The NIH blog that announced the new format attracted some scathing criticism. “As an applicant, spending even more time on non-science-related drivel just makes an already onerous application process more difficult and wasteful. As a reviewer, I can’t imagine how I would use this information,” explained one senior research scientist, adding: “If applicants have published meaningful work in decent journals, this productivity speaks for itself.” Another insisted that “reviewers already give little weight to the bloviating in the current biosketch personal statement section and tend to just use PubMed and Project Reporter to draw their own conclusions about the qualifications of the PI”.
Such objections were still in evidence in a 2017 survey of more than 2,100 NIH applicants and 418 reviewers. Opponents disliked “the increased burden associated with preparing the new biographical sketch, the subjectivity of the new format, and the possibility that some applicants might overstate their own accomplishments”, the resulting report says. There was also concern that the narrative format was unsuitable for early career researchers with more modest achievements to draw on, while “many respondents commented that the new format does not provide relevant information for peer review, or that it presents the opportunity for inflated self‐assessments”. That last objection may be why 42 per cent of respondents thought the revised biosketch would boost their chances of winning a grant, against only 17 per cent who thought it would hinder their chances.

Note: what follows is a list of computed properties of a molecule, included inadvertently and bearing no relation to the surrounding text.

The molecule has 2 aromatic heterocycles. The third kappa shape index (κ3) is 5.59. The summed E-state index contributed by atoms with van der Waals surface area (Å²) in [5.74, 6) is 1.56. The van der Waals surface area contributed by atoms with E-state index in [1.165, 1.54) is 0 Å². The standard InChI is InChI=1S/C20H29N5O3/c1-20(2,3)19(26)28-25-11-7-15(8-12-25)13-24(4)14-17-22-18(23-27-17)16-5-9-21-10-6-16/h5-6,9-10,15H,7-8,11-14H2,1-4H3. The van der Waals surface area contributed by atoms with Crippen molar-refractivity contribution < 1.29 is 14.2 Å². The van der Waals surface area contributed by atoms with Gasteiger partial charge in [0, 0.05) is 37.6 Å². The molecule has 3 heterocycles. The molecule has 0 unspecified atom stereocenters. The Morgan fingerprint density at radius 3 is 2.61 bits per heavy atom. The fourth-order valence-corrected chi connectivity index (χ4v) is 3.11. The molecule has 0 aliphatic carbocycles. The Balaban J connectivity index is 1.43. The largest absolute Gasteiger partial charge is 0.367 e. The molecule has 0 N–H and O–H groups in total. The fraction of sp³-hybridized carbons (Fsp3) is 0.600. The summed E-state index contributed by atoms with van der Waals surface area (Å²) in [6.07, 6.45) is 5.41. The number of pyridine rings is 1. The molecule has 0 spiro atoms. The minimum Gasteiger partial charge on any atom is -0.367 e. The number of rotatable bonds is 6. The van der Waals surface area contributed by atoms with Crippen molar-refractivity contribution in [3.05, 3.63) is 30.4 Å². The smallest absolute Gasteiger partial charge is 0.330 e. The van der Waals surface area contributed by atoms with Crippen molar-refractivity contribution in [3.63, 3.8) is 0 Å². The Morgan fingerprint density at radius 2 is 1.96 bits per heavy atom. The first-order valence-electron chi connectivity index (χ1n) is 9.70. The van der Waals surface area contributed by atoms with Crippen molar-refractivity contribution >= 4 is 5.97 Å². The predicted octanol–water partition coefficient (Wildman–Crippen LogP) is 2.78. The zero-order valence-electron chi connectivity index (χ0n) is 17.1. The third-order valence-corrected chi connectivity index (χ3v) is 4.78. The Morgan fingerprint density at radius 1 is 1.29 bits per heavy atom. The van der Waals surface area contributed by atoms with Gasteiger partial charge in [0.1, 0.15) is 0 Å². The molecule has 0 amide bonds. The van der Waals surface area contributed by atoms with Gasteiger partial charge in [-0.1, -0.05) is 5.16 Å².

Not everyone opposes biosketches, of course. While some scientists claim that they take up to six hours to complete, and then hours more to tweak and tailor to subsequent applications, compiling them is “certainly not on my top five list of onerous aspects of NIH grant submission”, according to Michelle Mello, professor of medicine at Stanford University’s Center for Health Policy. Moreover, she believes they can be useful. “One thing I like about the latest revision is that applicants are meant to tailor the personal statement to the particular project, so reviewers get a decent sense of how their past experience prepares them to conduct that specific work,” she says.
But the grumbles continue and are rooted in the far higher volume of grant application bureaucracy that US researchers face compared with their European counterparts, explains Gary Cutter, professor emeritus at the University of Alabama at Birmingham’s School of Public Health. For him, the requirement to include a biosketch for every key individual on a grant application is particularly irksome. “I might be named on 30 to 50 or more grants in a year, only about 15 or 20 per cent of which are funded, and usually not on the first submission,” she says. “So my tolerance for the time spent on items that contribute only a little to the decision making is low.”
In his opinion, many reviewers rarely read biosketches, while others “pore over them and notice the typos”, he continues. While he is not against them, he worries that minor breaches of the stipulated format – “the latest change was to mandate that your job history had to be in reverse chronological order and that the education history be in chronological order” – could lead to grants being rejected, imposing a further “burden on already overly managed investigators”.